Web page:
[This is an invited post by Elizabeth Chin, a professor in the MFA Program at the Art Center College of Design in Pasadena, CA.]
Last year, Nickolay Lamm made viral internet splash with his “real Barbie,” a materialization of the iconic doll that used the average measurements of a 19 year old woman rather than the endlessly criticized unrealistic proportions of Mattel’s super-selling doll. Now Lamm is taking that doll, named “Lamilly,” to production. I don’t want to be a hater, but I think Lamilly will tank.
One reason I think Lamilly is doomed is that this has been tried before. In 1991, Self Esteem Toys came out with the “Happy To Be Me” doll. Although the doll wasn’t crafted with the digital precision that clearly has shaped Lamilly’s limbs and features, Happy To Be Me and Lamilly look quite a lot alike. Both eschewed Barbie’s blonde hair and went brunette; both feature flat feet, and trim physiques. Do note that both Barbie challengers, while claiming to be “more realistic”, embody a version of realism where a woman’s thighs still do not touch.
The main reason that Happy To Be Me failed is instructive for Lamilly. Although lots of moms were excited by a Barbie alternative that seemed athletic and sensible, kids didn’t like her. In fact, Lamilly, like Happy to Be Me, is really a doll aimed at the moms (and dads) rather than the kids. Kids are likely to take to Lamilly about as much as they like lima beans. That is, not much.
The whole point of Barbie is that she is not real. There’s a real failure of imagination at work when people try to translate Barbie into a “real woman.” The dolls that have bit most enthusiastically into Barbie’s slice of the doll revenue pie are not realistic looking. Bratz and Monster High dolls are even less realistic than Barbies, with oversized, bubble heads, detachable feet, and (in the case of Monster High dolls) non-human backstories. Getting more real is hardly likely to generate much in terms of long-lasting revenue or de-Barbification.
But before we get all worried about girls, and self esteem, let’s also give the kids some credit. For over ten years, I taught a freshman writing seminar on Barbie at Occidental College in Los Angeles. In that class, one assignment asked students to discuss their own histories with Barbie. The range of activities was stunning, running the gamut from incidents involving explosives, to staged Barbie-Ken sex scenes, handmade clothing lovingly archived across generations, theft, psychic comfort, and of course, hair play. My own daughter had lots of Barbies when she was young and the only way she ever interacted with them was by stripping them all naked and tossing them into the tub. They’d float around, arms akimbo, as she utterly ignored them. The tossing was the point, as far as she was concerned. Another girl I interviewed explained to me that what she did with her ten Barbies was this: “I take their heads off and I go bowling!”
These kids’ engagements with Barbie hint that the “solutions” posed by Happy To Be Me or Lamilly may well be irrelevant. Repurposing ten Barbies into a bowling experience is a way more kick ass response to the Barbie than is producing a new consumer item that represents some government produced notion of “average.” Let’s not even get into the problem that Happy To Be Me and Lamilly are still white. Of course not all children’s play with Barbie is off-label or even oppositional. But the problem here is not really the Barbie, but the culture that produces Barbie. That culture is one in which children are marketed to with a relentlessness that begins even before birth; one where “pester power” is viewed by marketers as a legitimate and capture-worthy revenue stream; one where appearances matter, and matter greatly.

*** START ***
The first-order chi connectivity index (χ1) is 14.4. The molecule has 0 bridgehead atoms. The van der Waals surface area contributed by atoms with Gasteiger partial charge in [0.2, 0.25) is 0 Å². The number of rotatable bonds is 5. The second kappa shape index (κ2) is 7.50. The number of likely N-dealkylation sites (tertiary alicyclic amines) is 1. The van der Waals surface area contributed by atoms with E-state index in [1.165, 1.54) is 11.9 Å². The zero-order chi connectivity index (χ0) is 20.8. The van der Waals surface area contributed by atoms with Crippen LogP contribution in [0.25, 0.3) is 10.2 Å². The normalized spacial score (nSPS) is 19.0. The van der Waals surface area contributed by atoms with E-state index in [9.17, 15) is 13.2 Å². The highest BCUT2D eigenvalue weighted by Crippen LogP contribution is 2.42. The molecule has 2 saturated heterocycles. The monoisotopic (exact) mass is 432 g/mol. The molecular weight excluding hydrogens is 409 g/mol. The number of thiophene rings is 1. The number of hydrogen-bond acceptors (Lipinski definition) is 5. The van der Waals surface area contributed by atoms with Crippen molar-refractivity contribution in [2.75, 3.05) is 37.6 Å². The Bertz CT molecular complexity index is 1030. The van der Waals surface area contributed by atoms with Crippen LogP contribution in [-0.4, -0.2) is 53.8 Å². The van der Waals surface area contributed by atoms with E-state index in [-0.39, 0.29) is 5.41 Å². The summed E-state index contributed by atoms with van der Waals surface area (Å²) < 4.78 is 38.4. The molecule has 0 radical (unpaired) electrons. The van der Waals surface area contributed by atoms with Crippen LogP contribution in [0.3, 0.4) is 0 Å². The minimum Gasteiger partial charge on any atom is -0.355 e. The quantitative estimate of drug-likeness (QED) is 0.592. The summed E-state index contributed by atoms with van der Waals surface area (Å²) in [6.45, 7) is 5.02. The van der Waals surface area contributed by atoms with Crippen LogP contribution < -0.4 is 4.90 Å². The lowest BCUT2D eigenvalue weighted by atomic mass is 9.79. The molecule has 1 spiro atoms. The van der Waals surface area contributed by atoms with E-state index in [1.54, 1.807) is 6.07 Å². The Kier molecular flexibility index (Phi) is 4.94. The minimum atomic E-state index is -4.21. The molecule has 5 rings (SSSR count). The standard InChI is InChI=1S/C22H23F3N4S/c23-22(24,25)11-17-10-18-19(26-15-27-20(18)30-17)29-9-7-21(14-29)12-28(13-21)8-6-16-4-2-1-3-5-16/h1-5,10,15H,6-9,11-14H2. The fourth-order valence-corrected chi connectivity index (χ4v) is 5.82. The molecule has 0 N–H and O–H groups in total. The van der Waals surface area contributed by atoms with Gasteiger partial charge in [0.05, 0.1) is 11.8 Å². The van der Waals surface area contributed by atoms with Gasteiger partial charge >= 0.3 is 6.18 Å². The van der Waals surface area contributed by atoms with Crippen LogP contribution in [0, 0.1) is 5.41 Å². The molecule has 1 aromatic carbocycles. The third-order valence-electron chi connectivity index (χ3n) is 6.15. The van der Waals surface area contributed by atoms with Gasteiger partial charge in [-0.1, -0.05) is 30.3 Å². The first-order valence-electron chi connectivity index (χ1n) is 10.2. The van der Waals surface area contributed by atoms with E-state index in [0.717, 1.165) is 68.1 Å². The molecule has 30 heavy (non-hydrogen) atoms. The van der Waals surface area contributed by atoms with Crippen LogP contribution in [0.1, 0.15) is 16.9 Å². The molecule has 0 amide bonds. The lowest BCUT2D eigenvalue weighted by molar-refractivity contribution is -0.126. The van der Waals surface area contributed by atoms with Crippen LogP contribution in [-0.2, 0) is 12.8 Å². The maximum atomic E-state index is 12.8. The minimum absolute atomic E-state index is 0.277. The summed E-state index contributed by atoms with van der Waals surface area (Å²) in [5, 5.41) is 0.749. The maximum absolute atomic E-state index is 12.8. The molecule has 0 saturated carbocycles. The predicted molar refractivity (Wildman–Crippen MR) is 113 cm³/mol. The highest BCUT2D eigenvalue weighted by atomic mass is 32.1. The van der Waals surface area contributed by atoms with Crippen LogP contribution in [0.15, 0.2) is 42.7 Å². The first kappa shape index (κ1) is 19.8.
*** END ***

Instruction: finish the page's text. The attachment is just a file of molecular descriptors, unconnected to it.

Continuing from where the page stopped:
It’s just much too easy to blame all of that on Barbie. If we really want to figure out where to pull at the knotty problem of unrealistic beauty/body standards, we might do better to point the finger at body-conscious girl-oriented pursuits such as cheerleading, gymnastics, and ballet. Taken together, those fields take up more hours of girls’ days and nights than all Barbie play put together, and constitute a larger consumer market as well. I’m not against cheerleading, gymnastics, or ballet, but I’m well aware that the judgements placed on girls’ bodies on the playing field, on the balance beam or at the barre too often result in psychic or physical wounds that are deep, long lasting, and in some cases, devastating. Barbie makes a much easier target, in part because she is not an actual person who can be confronted. Nobody’s really pointing at all those coaches and dance teachers and telling them they’re creating massive self-esteem problems.
As an icon of fakeness, Barbie is well-hated and much maligned. It’s much too easy to think we can change the self-perception problem by giving girls better toys to play with. What we need to do is change the larger culture in which we all live and struggle, the one that emphasizes surface over substance, consumption over experience, the average over the individual, the constant over the quirky.